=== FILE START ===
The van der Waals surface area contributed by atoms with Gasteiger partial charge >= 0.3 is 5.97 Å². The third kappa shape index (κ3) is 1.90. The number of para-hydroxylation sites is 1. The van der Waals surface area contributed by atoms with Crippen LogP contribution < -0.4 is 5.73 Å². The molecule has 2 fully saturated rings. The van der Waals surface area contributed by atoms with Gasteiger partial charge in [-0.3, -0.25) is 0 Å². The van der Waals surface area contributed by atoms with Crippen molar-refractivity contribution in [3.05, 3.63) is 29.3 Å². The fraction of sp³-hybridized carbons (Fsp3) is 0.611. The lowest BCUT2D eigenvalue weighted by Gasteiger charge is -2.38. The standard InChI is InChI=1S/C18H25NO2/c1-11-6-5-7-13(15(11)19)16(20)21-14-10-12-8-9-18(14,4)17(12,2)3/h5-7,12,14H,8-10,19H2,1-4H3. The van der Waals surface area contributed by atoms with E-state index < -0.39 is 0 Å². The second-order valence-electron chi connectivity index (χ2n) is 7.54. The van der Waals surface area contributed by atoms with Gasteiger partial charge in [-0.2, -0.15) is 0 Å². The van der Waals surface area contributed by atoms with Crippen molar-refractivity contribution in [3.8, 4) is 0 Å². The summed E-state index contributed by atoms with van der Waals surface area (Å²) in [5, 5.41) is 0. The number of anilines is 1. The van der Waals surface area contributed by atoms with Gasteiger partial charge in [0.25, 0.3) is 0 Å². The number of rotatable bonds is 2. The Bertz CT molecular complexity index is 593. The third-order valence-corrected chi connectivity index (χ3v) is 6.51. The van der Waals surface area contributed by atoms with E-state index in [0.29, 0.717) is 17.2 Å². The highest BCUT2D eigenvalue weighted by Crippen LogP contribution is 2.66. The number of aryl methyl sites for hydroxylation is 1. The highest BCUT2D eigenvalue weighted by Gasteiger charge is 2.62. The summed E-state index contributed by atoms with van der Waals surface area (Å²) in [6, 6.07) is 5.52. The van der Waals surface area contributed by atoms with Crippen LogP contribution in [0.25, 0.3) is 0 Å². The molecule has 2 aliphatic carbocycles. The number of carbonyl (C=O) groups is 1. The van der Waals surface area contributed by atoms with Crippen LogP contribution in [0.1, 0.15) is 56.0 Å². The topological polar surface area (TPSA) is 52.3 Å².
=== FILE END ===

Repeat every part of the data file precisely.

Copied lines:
The van der Waals surface area contributed by atoms with Gasteiger partial charge >= 0.3 is 5.97 Å². The third kappa shape index (κ3) is 1.90. The number of para-hydroxylation sites is 1. The van der Waals surface area contributed by atoms with Crippen LogP contribution < -0.4 is 5.73 Å². The molecule has 2 fully saturated rings. The van der Waals surface area contributed by atoms with Gasteiger partial charge in [-0.3, -0.25) is 0 Å². The van der Waals surface area contributed by atoms with Crippen molar-refractivity contribution in [3.05, 3.63) is 29.3 Å². The fraction of sp³-hybridized carbons (Fsp3) is 0.611. The lowest BCUT2D eigenvalue weighted by Gasteiger charge is -2.38. The standard InChI is InChI=1S/C18H25NO2/c1-11-6-5-7-13(15(11)19)16(20)21-14-10-12-8-9-18(14,4)17(12,2)3/h5-7,12,14H,8-10,19H2,1-4H3. The van der Waals surface area contributed by atoms with E-state index < -0.39 is 0 Å². The second-order valence-electron chi connectivity index (χ2n) is 7.54. The van der Waals surface area contributed by atoms with Gasteiger partial charge in [-0.2, -0.15) is 0 Å². The van der Waals surface area contributed by atoms with Crippen molar-refractivity contribution in [3.8, 4) is 0 Å². The summed E-state index contributed by atoms with van der Waals surface area (Å²) in [5, 5.41) is 0. The number of anilines is 1. The van der Waals surface area contributed by atoms with Gasteiger partial charge in [0.25, 0.3) is 0 Å². The number of rotatable bonds is 2. The Bertz CT molecular complexity index is 593. The third-order valence-corrected chi connectivity index (χ3v) is 6.51. The van der Waals surface area contributed by atoms with E-state index in [0.29, 0.717) is 17.2 Å². The highest BCUT2D eigenvalue weighted by Crippen LogP contribution is 2.66. The number of aryl methyl sites for hydroxylation is 1. The highest BCUT2D eigenvalue weighted by Gasteiger charge is 2.62. The summed E-state index contributed by atoms with van der Waals surface area (Å²) in [6, 6.07) is 5.52. The van der Waals surface area contributed by atoms with Crippen LogP contribution in [0.25, 0.3) is 0 Å². The molecule has 2 aliphatic carbocycles. The number of carbonyl (C=O) groups is 1. The van der Waals surface area contributed by atoms with Crippen LogP contribution in [0.1, 0.15) is 56.0 Å². The topological polar surface area (TPSA) is 52.3 Å².